From a purely technical standpoint, everything has gone off without a hitch for the rollout of X-Men: Apocalypse. Ever since director Bryan Singer first tweeted in December 2013 about Fox’s plan to make the movie, he and the studio have done an exemplary job of hitting all the marks of a modern superhero-movie marketing campaign. They dropped hints about the film before 2014’s X-Men: Days of Future Pasthad even hit screens; they’ve sustained a steady flow of teaser images on social media; they’ve released three action-packed trailers over the past five months. The flick hits theaters on May 27, and hardly a day has gone by in the last few weeks without a bit of PR-department-approved news about it.
So where’s the hype? Early reviews have been tepid, but the movie was having trouble getting anyone amped up well before the critical embargo was lifted. Captain America: Civil War and Apocalypse released trailers one week apart from each other back in March—why does the former have more than 60 million YouTube views while the latter couldn’t even crack 18 million? Why hasn’t there been a massive pre-release spike in Google searches for “apocalypse” like there was for “deadpool”? Why did millions of geeks tune in for a fan analysis of a single Batman v Superman: Dawn of Justice trailer while no breakdown of an X-trailer even came close to those numbers?
None of this is to say there’s no enthusiasm for the movie, nor that it’s on track to be a bomb like Fox’s disastrous Fantastic Four. It has a lot going for it: a cast filled with top-notch performers (Jennifer Lawrence, Oscar Isaac, Michael Fassbender); a quirky 1980s setting; characters with existing name recognition; and the pedigree of a well-reviewed profitable predecessor in the form of Days of Future Past. And yet, though buzz is a difficult thing to quantify, it’s hard to avoid the sense Apocalypse—grandiose name aside—feels small. Let’s take a look at some of the reasons it’s fighting an uphill battle for relevance in a crowded superhero landscape.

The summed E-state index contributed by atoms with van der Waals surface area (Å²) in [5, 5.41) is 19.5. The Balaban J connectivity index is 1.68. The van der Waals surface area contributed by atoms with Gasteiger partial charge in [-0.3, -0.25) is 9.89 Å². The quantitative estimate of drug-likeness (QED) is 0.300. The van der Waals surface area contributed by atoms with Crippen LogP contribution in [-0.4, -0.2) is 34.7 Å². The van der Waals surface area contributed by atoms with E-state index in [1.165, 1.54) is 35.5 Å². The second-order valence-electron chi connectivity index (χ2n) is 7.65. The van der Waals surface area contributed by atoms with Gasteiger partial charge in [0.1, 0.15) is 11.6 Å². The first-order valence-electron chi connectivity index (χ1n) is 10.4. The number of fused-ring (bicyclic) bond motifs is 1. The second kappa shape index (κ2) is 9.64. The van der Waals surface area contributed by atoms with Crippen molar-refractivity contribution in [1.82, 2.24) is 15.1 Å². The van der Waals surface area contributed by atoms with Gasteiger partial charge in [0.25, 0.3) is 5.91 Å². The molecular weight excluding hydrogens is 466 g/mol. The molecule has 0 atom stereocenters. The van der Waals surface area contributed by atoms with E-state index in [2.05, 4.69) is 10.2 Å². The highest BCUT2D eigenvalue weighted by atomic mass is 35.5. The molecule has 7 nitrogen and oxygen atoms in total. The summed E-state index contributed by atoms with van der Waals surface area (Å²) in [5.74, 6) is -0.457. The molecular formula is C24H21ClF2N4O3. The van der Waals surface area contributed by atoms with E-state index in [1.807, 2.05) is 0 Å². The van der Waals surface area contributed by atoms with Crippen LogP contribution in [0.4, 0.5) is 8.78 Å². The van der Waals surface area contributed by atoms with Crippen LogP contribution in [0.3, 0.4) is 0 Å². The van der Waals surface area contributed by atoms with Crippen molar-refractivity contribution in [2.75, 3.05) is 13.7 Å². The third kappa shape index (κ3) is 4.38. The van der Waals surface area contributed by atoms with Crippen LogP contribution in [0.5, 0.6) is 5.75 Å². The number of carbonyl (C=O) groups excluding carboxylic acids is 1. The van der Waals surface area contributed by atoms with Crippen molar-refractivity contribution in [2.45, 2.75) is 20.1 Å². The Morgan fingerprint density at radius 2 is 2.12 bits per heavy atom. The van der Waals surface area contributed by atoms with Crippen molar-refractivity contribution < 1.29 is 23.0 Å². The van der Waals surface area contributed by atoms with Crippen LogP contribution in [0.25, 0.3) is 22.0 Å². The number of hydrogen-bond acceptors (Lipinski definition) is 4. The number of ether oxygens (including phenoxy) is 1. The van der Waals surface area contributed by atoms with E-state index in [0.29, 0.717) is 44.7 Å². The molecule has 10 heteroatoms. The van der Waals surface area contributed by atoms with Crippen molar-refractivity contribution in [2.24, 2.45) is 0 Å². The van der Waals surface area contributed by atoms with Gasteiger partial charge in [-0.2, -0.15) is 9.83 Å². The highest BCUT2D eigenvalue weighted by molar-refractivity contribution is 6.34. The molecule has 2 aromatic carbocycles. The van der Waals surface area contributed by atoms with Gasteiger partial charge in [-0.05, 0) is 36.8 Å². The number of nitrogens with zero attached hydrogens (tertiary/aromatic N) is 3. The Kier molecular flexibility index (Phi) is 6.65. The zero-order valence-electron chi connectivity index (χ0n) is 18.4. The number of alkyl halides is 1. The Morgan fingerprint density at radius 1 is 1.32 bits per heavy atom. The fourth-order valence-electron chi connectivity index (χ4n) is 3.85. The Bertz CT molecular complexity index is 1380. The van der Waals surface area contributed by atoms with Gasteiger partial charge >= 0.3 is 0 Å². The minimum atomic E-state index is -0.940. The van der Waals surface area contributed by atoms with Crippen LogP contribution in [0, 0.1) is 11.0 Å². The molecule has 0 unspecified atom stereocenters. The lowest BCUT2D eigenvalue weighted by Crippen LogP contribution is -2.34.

The plot is behind the times.
And not just because it’s set three decades ago. When the X-Men franchise began with 2000’s X-Men, it almost single-handedly kick-started the superhero-movie revolution by giving audiences something they’d never seen before: a group of individuals with miraculous abilities and sleek uniforms who have to overcome their differences in order to fight a man who wants to take over the world. Sixteen years later, Apocalypse has that same setup. It even has some of the exact same characters doing the difference-overcoming: The movie stars younger versions of Cyclops, Jean Grey, Storm, and Professor Xavier, as well as other folks who have popped up in past X-installments.
This is a year where most superhero pictures are moving beyond the team-fights-bad-guy archetype. Civil War and Dawn of Justice both focus on good guys fighting each other, Suicide Squad is going to be about a team of villains, and Deadpool was a fourth-wall-breaking sendup of the whole genre. Apocalypse’s trailers make it feel rote by comparison.
At this point, the X-Men universe is hopelessly confusing.
Shared cinematic universes are all the rage in Hollywood right now. Disney’s Avenger-filled Marvel Cinematic Universe is the best-known example (although the X-Men emerged from Marvel Comics, Fox owns their film rights), Warner Bros. has launched the DC Extended Universe, Paramount is embarking on a shared universe based on Hasbro action figures, and Universal is even starting one based on its midcentury lineup of monster movies. A key element of each of these is precision: There’s an overarching continuity and timeline that unites every movie. That can be a major boon for a studio, because it makes sprawling franchises rational and consistent and it rewards fans who want to obsess over details and get excited about the evolution of the fictional status quo.